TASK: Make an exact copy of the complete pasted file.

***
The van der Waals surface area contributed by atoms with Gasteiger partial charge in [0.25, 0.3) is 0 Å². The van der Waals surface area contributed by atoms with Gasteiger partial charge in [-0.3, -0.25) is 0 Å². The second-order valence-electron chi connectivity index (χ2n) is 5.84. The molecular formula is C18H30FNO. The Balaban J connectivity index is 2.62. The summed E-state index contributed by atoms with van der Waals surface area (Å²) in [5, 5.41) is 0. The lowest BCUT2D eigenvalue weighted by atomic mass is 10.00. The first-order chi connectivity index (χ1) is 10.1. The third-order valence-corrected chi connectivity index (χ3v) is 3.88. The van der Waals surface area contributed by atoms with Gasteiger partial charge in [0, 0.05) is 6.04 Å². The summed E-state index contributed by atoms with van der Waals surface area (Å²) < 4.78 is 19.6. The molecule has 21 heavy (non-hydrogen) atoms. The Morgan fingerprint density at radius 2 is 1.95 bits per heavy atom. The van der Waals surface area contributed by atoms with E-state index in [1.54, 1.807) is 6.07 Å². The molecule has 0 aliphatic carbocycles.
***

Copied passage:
The van der Waals surface area contributed by atoms with Gasteiger partial charge in [0.25, 0.3) is 0 Å². The van der Waals surface area contributed by atoms with Gasteiger partial charge in [-0.3, -0.25) is 0 Å². The second-order valence-electron chi connectivity index (χ2n) is 5.84. The molecular formula is C18H30FNO. The Balaban J connectivity index is 2.62. The summed E-state index contributed by atoms with van der Waals surface area (Å²) in [5, 5.41) is 0. The lowest BCUT2D eigenvalue weighted by atomic mass is 10.00. The first-order chi connectivity index (χ1) is 10.1. The third-order valence-corrected chi connectivity index (χ3v) is 3.88. The van der Waals surface area contributed by atoms with Gasteiger partial charge in [0, 0.05) is 6.04 Å². The summed E-state index contributed by atoms with van der Waals surface area (Å²) < 4.78 is 19.6. The molecule has 21 heavy (non-hydrogen) atoms. The Morgan fingerprint density at radius 2 is 1.95 bits per heavy atom. The van der Waals surface area contributed by atoms with E-state index in [1.54, 1.807) is 6.07 Å². The molecule has 0 aliphatic carbocycles.